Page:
The Winter Campaign and Beyond

I have determined that from a marketing perspective FAILUR is a hybrid freak. My werewolves go to dinner. They argue about whose turn it is to do the dishes. My monsters wish they had better jobs. There is suspense in the story, healing but it is not primarily an action/adventure – in a sense the story is about the protagonist’s quest to find suspense.

Early on, I stressed the exotic and adventurous part of the story to agents (the serial killer, the ghost, the doomsday prophecy). I got some interest. But the agents who read a portion of it said it “didn’t develop fast enough” or something else indicating it was slow. I’d set the wrong expectation. They were expecting a fast paced, hard-boiled, urban fantasy.

Last time I told you that I changed my strategy for how I present the novel to agents. For one thing, changed the name for the novel from “FAILUR: A Werewolf Love Story” to just “FAILUR.” I’ve also changed my query. I think the new query more accurately reflects the contents and tone of the novel. I like it because it is storytelling as much as it is a sales pitch. The risk is that some agents will think this is gimmicky.

Please consider representing my story FAILUR. Though it has been a while since my fifteen minutes of fame, you may recall my role in stopping the “Harbinger” serial murderer. The mainstream media’s version of the event was sensationalized and manipulated by politicians and special interests. FAILUR will be the first time real story is told.

FAILUR is about my life leading up to the events at ‘the Altar’ on the so called Night of the Penultimate Motion. I hadn’t planned to become a werewolf. No one does. At first, I did what was expected. I went to the support groups. I medicated and quarantined myself. It was killing me. I’m not sure how I would have stilled the electricity in my limbs or the spinning wheels in my mind, had I not met Amanda Cross.

Amanda was not as she had been portrayed in the media. She was a creative free-spirit who loved to laugh (admittedly, she did have a bit of an edge). We were malcontents. Our lives were not going as planned. We were sick of the fake choices others offered us. When the prophecy seemed to come true, and the world started falling apart around us, we thought that we had just as much right as anyone to do something about it. We really didn’t know what we were doing. At first we were just wandering. We were reckless. We didn’t really mean to find trouble.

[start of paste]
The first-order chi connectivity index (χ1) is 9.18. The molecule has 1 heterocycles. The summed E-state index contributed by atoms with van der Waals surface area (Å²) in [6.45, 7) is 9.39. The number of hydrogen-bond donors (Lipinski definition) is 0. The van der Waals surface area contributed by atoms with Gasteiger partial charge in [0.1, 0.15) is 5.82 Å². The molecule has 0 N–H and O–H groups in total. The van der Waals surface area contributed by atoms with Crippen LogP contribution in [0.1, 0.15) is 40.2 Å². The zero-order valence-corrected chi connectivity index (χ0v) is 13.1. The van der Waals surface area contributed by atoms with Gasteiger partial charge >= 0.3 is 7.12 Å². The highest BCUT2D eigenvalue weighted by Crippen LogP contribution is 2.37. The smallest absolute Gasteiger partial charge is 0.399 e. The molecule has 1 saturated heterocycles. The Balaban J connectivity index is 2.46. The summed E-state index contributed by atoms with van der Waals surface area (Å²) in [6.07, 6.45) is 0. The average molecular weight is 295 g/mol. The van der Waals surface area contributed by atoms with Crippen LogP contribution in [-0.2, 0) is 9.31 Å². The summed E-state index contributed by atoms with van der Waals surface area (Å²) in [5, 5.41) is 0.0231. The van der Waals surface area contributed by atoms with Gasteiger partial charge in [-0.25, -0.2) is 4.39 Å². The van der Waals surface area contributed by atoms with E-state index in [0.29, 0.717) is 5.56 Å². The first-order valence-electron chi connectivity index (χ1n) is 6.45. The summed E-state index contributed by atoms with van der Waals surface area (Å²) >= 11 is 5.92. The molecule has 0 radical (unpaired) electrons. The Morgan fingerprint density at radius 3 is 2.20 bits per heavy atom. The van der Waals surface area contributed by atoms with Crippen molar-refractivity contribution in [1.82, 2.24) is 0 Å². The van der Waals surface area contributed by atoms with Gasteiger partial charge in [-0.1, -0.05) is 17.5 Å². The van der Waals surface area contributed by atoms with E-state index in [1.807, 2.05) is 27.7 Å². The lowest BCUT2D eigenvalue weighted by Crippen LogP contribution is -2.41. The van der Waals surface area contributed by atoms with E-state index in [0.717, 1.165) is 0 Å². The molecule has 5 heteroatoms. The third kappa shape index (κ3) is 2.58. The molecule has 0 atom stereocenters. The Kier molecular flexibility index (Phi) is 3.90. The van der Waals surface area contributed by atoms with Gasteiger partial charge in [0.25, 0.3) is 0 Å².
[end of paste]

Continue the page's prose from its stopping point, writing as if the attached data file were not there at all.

FAILUR is not just a book for werewolves. It will appeal to anyone who knows what it’s like to feel a little lost when their life plans have been derailed. It’s a story for anyone who has had trouble finding their own way.

I have included the first pages of the manuscript. The complete manuscript is 109,000 words and it is available upon request.

NOTE: While I am willing to work with editors to emphasize parts of the story they feel are of public interest, I will not comment on Ms. Cross’s present status (for reasons that are made clear in the narrative). I hope this is not a deal breaker.

I’ve used this pitch for two batches of queries. While I did not get agent representation from the first batch, I feel like I got better rejections. I can’t prove this. It is a subjective observation. I still got more form rejections than anything else. But I did get a few people wanting to read some pages, and some of the rejections seemed better thought out. My query even prompted at least one agent to go to my website.

I sent out another batch of 20+ queries recently. I’ve already received a number of form rejections. Most haven’t responded yet and maybe never will. Two agents liked the query, they read a few pages and they wanted to read more. It is normal for it to take agents between 4-8 weeks to read a manuscript. I’ve keep you posted.

One comment

  1. Gabrielle says:

    I’m late on the comment, but… I think there’s room for those domestic moments in a werewolf story. I don’t think it makes it unsellable. Personally, I like that sort of thing because it makes the characters more emotionally accessible and real. But if a lot of people are telling you there are pacing problems, it may not be a matter of setting the right expectation with the query, it may be things that need resolution on the manuscript level — things that don’t necessarily exclude giving your characters that quiet time.

    Also, industry standard is a third-person past tense synopsis, regardless of the tense and POV of the novel. There will always be exceptions, but in general a first person “character” query is considered bad news.

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